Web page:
For the past six years, we’ve taken a yearly deep dive into the world of remote work and published the State of Remote Work Report. We’ve looked at the benefits of working remotely, the challenges, and why some companies embraced it while others hesitated to do so. But the COVID pandemic changed everything and the way we work will never be the same.
Working from home, which used to be a once-a-week perk available at only the most forward-looking companies, quickly became a necessity. Over the following two years, employees got used to working from home at least some of the time, and companies adjusted (and re-adjusted) their policies and reopened their offices. Employee preferences became solidified over this period, and hybrid and remote work have grown in popularity.
By offering the opportunity to work remotely or on a hybrid basis, employees enjoy the empowerment and flexibility that comes with choosing where they work on any given day, and companies have been able to right-size their spaces and enjoy significant savings on real estate.
This year, 16% more employees have chosen to work hybrid than last year, and 24% more employees have decided that full-time work from home is for them — even amid companies re-opening their offices all year. This year, we learned that flexibility is key to employee satisfaction and loyalty, and the companies that are thriving are prioritizing employee preference.
The Owl Labs State of Remote Work 2022 Report is full of remote and hybrid work statistics that can help companies face the current moment and better prepare for the future. We’ll dive into two major areas: employee work preferences and behaviors and company changes that can help employees and businesses thrive.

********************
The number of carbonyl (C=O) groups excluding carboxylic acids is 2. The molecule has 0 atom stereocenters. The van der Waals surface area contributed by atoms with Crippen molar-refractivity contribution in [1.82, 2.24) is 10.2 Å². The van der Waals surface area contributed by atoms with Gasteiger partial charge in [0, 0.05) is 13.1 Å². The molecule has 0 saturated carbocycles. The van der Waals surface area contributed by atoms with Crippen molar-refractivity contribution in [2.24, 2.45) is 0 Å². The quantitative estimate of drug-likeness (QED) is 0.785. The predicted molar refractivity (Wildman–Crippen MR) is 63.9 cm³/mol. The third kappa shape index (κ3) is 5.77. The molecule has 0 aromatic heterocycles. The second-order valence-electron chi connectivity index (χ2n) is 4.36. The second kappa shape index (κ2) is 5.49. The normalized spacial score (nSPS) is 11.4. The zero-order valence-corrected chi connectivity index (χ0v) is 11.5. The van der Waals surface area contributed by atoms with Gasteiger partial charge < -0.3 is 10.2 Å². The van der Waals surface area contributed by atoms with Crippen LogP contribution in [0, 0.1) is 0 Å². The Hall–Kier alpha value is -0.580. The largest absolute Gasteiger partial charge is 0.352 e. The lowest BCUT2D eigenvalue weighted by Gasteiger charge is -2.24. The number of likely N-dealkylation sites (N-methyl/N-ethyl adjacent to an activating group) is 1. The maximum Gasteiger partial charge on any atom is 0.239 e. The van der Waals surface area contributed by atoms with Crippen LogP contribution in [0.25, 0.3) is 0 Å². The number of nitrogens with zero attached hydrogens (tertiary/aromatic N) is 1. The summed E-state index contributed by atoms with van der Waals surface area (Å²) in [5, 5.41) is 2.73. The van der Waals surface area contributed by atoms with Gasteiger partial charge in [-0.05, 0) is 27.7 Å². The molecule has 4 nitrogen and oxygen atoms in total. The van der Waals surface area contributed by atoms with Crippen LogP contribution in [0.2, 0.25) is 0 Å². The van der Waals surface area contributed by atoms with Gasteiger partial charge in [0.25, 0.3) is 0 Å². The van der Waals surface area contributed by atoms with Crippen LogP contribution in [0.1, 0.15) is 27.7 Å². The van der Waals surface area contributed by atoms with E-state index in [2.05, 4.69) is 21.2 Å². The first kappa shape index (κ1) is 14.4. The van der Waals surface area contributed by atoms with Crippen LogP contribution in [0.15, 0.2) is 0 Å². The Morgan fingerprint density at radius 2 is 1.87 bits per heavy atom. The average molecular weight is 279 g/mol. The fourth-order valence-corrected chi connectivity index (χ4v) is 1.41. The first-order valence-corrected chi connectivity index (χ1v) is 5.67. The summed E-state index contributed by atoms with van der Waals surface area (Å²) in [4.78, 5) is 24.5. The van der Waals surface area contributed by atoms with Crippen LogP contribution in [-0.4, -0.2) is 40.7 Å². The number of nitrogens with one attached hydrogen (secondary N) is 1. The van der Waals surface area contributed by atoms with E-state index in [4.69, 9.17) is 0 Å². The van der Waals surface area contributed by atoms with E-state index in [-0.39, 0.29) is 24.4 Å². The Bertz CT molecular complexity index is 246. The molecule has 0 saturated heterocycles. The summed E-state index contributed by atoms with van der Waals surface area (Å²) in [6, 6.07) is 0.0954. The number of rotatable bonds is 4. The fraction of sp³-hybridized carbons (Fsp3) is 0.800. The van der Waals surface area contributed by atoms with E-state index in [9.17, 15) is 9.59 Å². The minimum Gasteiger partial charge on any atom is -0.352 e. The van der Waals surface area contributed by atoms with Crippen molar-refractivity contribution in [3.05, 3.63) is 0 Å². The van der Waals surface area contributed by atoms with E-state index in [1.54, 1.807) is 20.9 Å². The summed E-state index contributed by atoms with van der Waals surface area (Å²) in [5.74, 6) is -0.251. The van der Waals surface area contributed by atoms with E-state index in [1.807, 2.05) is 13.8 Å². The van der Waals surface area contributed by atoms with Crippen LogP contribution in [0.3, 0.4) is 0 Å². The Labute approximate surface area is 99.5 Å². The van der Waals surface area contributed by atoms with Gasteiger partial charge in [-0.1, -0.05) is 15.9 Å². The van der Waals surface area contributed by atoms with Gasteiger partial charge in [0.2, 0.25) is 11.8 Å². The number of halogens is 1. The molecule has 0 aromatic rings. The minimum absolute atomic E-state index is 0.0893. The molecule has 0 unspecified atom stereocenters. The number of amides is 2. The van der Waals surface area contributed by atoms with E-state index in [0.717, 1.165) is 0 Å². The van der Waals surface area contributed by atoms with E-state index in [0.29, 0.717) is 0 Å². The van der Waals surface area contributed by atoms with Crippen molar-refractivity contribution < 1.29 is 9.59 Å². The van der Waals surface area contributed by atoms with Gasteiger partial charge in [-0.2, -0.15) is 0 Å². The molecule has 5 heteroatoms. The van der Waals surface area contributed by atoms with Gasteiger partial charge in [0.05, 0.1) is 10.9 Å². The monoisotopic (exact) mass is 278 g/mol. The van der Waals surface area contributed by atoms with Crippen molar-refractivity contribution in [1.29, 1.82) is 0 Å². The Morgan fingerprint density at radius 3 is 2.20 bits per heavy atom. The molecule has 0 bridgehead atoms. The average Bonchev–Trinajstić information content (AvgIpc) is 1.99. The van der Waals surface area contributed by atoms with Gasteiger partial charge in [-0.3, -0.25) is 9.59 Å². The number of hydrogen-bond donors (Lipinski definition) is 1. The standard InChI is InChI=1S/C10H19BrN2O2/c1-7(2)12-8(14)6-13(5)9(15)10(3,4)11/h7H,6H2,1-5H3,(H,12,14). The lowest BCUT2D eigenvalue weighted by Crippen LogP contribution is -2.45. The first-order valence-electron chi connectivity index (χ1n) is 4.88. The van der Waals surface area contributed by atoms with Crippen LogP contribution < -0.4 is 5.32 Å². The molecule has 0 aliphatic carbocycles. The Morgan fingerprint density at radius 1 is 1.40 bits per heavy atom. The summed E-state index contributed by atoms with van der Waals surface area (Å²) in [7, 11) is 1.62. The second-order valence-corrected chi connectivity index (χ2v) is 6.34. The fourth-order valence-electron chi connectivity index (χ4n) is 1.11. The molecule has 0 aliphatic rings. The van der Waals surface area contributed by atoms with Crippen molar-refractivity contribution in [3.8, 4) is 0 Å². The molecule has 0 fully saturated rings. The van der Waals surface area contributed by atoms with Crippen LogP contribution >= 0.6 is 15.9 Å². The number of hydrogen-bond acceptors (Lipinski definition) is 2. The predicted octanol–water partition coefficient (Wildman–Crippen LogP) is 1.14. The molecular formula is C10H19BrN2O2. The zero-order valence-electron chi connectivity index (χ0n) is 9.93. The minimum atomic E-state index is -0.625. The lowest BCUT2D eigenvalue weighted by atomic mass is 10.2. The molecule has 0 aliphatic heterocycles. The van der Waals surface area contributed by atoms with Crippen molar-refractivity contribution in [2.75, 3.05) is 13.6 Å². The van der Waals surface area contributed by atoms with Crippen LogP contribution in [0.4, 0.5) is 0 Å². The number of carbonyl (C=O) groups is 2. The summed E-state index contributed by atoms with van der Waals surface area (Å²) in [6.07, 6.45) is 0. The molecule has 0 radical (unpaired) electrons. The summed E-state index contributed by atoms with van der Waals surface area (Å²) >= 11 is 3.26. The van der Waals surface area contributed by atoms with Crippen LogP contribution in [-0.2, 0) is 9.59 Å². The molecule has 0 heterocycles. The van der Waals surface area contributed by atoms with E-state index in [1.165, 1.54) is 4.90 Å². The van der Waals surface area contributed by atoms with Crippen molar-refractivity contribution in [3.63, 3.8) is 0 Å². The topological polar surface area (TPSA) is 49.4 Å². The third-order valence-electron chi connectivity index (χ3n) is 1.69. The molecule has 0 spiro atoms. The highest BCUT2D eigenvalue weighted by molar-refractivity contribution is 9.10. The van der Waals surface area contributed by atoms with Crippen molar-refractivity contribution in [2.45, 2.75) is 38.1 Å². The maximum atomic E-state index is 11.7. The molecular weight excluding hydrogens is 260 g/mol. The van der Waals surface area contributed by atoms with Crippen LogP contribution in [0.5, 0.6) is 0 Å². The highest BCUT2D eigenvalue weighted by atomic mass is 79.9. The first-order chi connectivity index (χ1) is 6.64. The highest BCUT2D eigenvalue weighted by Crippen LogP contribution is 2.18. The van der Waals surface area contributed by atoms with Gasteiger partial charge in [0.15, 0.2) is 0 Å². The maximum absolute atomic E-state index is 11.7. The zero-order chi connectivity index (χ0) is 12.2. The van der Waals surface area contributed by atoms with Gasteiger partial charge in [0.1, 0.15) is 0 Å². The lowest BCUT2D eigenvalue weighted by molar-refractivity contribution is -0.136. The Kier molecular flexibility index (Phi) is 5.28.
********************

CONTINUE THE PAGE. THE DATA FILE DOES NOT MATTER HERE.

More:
Our State of Remote Work 2022 Report shows that employee preferences have changed drastically over the past few years, and if their employer can’t meet their needs, they’ve got no problem seeking out a new job.
Part of what makes hybrid and remote work so appealing is that employees can more easily establish a work-life balance and do their best work on their own terms. In fact, 62% of workers reported that they feel more productive when working remotely.
Another extremely compelling reason why employees are loving remote and hybrid work is the cost savings: we found that hybrid workers save $19.11 every day that they work from home instead of going into the office. If an employee goes into the office twice a week and works from home three times a week, they can save nearly $3,000 in one year alone.
Despite employees feeling very clear on how they want to work, not all companies are ready to accommodate those needs. While some employees have chosen to come back to the office a few days a week to socialize and feel more connected to their teams, 42% of employees would still prefer to work fully remote, yet only 31% of employers offer that option. And 31% of employees expressed that they prefer to work hybrid — 29% of employers shared that they offer that option.
With the extreme social, economic, and physical challenges of the past few years, employees have learned to pursue what’s best for them. Two-thirds (66%) of workers reported that they would immediately start looking for a job that offered flexibility if their current job took away the ability to work from home.
To that end, about one-third (29%) of workers did change jobs in the past year. Another 9% are still looking for their next role, holding out for a work environment and role that suits the life they want to live.